hydraulic fracturing


  As natural gas speculation increases in the Rogersville Shale in eastern Kentucky, scientists are beginning research into the region’s existing seismic activity.

Right now, several test wells have been drilled into the Rogersville, which is thought to cover 4 million acres in Kentucky and West Virginia. The results of those test wells are confidential, but if the reserves prove profitable, companies could begin drilling large-scale oil and natural gas wells in the formation.

WCN 24/7 / Flickr (Creative Commons License)

Kentucky’s Energy and Environment Cabinet will hold three meetings across the state to take public comments on oil and gas development.


  Additional regulations regarding hydraulic fracturing - or fracking - appear headed for legislative approval in Frankfort. Supporters of the measure include members of the oil and gas industry. 

Last week, the Illinois Department of Natural Resources (IDNR) released draft rules that will regulate hydraulic fracturing, or fracking, but environmental groups aren’t pleased with the

The U.S. Coast Guard’s proposed policy change to allow the transport of hydraulic fracturing wastewater on rivers has some environmental groups voicing opposition, citing safety concerns. The Kentucky Waterways Alliance says the wastewater might be too hazardous.

U.S. Army Corps of Engineers Digital Visual Library

The U.S. Coast Guard is considering a policy change to allow the transport of wastewater from hydraulic fracturing, or fracking, on inland waterways.

Oil and gas companies currently transport most of their wastewater by truck from the shale fields in Ohio and Pennsylvania to states with lighter regulations on storage, like Texas and Louisiana.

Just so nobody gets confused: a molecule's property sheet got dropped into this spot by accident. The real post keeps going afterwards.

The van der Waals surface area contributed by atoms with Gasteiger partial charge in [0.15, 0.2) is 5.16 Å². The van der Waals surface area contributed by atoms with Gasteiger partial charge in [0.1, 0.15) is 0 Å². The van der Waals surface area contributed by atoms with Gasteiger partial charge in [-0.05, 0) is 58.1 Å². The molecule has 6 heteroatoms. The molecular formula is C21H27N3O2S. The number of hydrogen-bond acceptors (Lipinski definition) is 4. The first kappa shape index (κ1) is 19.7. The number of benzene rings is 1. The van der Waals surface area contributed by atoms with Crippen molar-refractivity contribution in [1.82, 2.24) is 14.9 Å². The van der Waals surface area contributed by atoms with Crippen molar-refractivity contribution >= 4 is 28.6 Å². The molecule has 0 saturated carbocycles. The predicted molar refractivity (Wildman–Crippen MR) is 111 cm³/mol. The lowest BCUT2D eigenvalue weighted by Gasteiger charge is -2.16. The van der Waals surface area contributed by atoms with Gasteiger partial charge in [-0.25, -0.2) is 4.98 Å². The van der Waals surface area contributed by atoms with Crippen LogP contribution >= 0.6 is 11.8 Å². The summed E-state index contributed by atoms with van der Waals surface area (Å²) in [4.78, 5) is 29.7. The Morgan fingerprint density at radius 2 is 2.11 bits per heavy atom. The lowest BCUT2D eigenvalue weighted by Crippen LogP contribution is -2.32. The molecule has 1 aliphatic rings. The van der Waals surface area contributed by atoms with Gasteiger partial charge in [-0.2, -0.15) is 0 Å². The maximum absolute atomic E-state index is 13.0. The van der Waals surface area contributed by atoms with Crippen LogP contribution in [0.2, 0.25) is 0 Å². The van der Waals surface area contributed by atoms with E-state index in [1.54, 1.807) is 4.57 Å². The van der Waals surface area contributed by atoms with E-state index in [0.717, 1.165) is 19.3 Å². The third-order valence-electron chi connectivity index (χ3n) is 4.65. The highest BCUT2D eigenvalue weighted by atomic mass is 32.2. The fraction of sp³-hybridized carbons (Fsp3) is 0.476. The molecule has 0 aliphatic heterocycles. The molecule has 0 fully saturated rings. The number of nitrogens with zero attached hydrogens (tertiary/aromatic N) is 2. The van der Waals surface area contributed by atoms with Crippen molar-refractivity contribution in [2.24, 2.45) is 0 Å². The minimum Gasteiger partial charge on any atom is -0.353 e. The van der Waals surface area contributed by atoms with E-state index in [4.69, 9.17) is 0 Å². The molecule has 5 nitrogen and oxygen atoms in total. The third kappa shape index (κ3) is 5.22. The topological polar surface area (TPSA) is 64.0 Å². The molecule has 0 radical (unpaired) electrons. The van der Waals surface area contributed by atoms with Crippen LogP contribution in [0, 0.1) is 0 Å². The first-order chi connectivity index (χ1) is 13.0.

Now companies want to take the river route to save on fuel and personnel costs. But chemicals and other minerals in the wastewater could prove too risky to move by barge.


Supporters of high-volume oil and gas drilling say a bill to regulate the practice in Illinois is ready for a vote after last-minute negotiations over hiring and environmental concerns.

The House bill initially had strong support in February but stalled over an amendment requiring energy companies to hire Illinois-licensed water well drillers. Instead, companies will get a break on certain taxes if more than half their workers are from Illinois and receive prevailing wages.

TVA Becoming Less Coal Dependent

Oct 8, 2012

The Tennessee Valley Authority's reliance on coal has dropped and the use of natural gas as fuel to generate electricity has increased. The Commercial Appeal reports TVA's use of gas climbed 70 percent in the fiscal year ended September 30. At the same time, coal-fired generation declined 30 percent from fiscal year 2011.